Get your bake on!

It’s been delayed by a month but the new series of Great British Bake Off finally hit our screens in the UK last night and several of the Asynt team were VERY excited!  With a new presenter (Matt Lucas replaces Sandi Toksvig as host) and one less contestant than last year there are a few changes but the famous tent and the format of the challenges remain the same.  If you’re interested and want to see who’s in the tent this year then check out the C4 website HERE.

If you’ve seen our recent newsletters you’ll know that some of the team have been expanding their baking repertoire and half the world seems to have tried making sour dough & banana bread but it can be incredibly frustrating when you follow a recipe to the letter and end up with poor or varying results.  So many things can affect a bake, from the air temperature and oven temperature, the freshness of certain ingredients, and the very method of combining them before you even get as far as heating (or cooling!) them.  As I’m frequently reminded, chemistry is just like cooking – just don’t lick the spoon!  I put my skills to the test and had a go at baking my first battenburg cake before Bake Off aired as I’d seen it was one of the challenges.  Obviously I had to give it an Asynt flavour!  I just need a volunteer to eat it now…?

Ok, so it isn’t technically baking, but one thing I have mixed results with is making marshmallows.  These soft and airy treats (that one of our team is hopelessly addicted to!) sound relatively easy to make on the surface of things, with just a combination of frothy beaten egg whites, sugar, corn syrup and gelatine but it can all go hideously wrong so easily!  The mixture undergoes changes due to sucrose crystallisation, cross-linking of gelatin molecules, and glassy formation of sucrose and gelatine during processing.  These changes can be exploited to form highly crystallised marshmallow products that are a world away from the melt in the mouth softness of a homemade marshmallow.  Gelatine itself is a complicated substance though; It’s a mixture of polypeptides. Its amphiphilic nature gives it foam-stabilising properties. A typical gelatine polypeptide contains the amino acids alanine, glycine, proline, arginine, glutamic acid, and hydroxyproline. It is prepared from collagen, which is isolated from animal bones and fish skins with a dilute acid.  Tasty….!  There are vegan alternatives of course which I doubt are any less complicated!

Asynt chemistry - just like baking but don't lick the spoon! Image shows homemade marshmallows

With so few ingredients, the issues with making amazing marshmallows for me seem to boil down to heating and stirring.  It sounds familiar to issues in the lab, doesn’t it?  By making additions incorrectly you can destroy your intended reaction as well as your equipment!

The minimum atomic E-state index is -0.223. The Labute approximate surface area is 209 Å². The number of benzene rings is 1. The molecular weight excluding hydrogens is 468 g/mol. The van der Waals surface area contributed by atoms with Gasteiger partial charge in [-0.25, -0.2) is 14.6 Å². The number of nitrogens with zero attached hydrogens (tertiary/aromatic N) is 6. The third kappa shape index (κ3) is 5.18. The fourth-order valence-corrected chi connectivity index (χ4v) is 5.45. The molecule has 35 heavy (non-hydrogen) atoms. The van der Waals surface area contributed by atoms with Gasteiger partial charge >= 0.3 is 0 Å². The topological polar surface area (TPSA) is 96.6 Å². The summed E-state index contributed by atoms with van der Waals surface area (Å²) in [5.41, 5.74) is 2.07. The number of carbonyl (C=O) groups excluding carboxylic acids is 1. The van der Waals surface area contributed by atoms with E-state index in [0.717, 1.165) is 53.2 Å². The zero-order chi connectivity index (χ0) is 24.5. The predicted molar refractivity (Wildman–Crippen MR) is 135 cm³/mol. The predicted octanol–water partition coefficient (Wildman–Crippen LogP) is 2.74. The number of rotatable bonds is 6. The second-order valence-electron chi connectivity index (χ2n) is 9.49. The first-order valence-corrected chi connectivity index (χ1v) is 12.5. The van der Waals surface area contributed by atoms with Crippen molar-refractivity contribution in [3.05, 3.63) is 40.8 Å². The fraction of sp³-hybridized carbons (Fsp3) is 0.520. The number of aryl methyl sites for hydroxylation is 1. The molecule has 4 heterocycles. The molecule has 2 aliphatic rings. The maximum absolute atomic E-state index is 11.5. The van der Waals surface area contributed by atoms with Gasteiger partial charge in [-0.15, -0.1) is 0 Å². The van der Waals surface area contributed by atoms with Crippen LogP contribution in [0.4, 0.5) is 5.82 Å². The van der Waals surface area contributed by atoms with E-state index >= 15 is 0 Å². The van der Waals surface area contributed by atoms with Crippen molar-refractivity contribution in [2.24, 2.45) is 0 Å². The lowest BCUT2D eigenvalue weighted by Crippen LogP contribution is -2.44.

Sugar not boiled highly or evenly enough? Fail.
Eggs not whipped enough (or over beaten!)? Fail.
Gelatine not dissolved in the correct proportions or stirred in correctly? Fail.

I recently tried using gelatine sheets instead of my usual powdered format and my unfamiliarity with it led me to break a brand new mixer as the solution wasn’t completely dissolved. As it rapidly cooled upon introduction via the boiling syrup to the room temperature egg whites it hardened and wrapped itself up the beater shaft all the way in to the motor. Total disaster!  There was definitely a lesson learned that day!  Maybe one day we’ll have a ReactoMate lab reactor to spare and I can try on a grand scale with the ultimate heating and stirring tools… 30 L of marshmallow with the ReactoMate ATOM (click through for our NEW video!)? Nice!

Jacketed laboratory reactor vessel with Asynt ATOM support stand system

Using the right tools is key, as is following the correct method.  There’s also a lot to be said for shared experiences though – I’m personally a member of a great Facebook cooking/baking group that’s super-supportive where everyone can ask questions and other members share their knowledge. We get excited for each others successes and commiserate with failures and consider how we might improve the next attempt.  In the chemistry world there’s #RealTimeChem!  It’s a diverse and inclusive Twitter community. You can take part no matter who you are, no matter what branch of chemistry that you partake in or what stage of your chemistry adventure you are currently at.  It’s all of us, everywhere.  Take a look!

And if you need any support with issues in your chemistry “baking” then please do get in touch – We are here to help any way we can!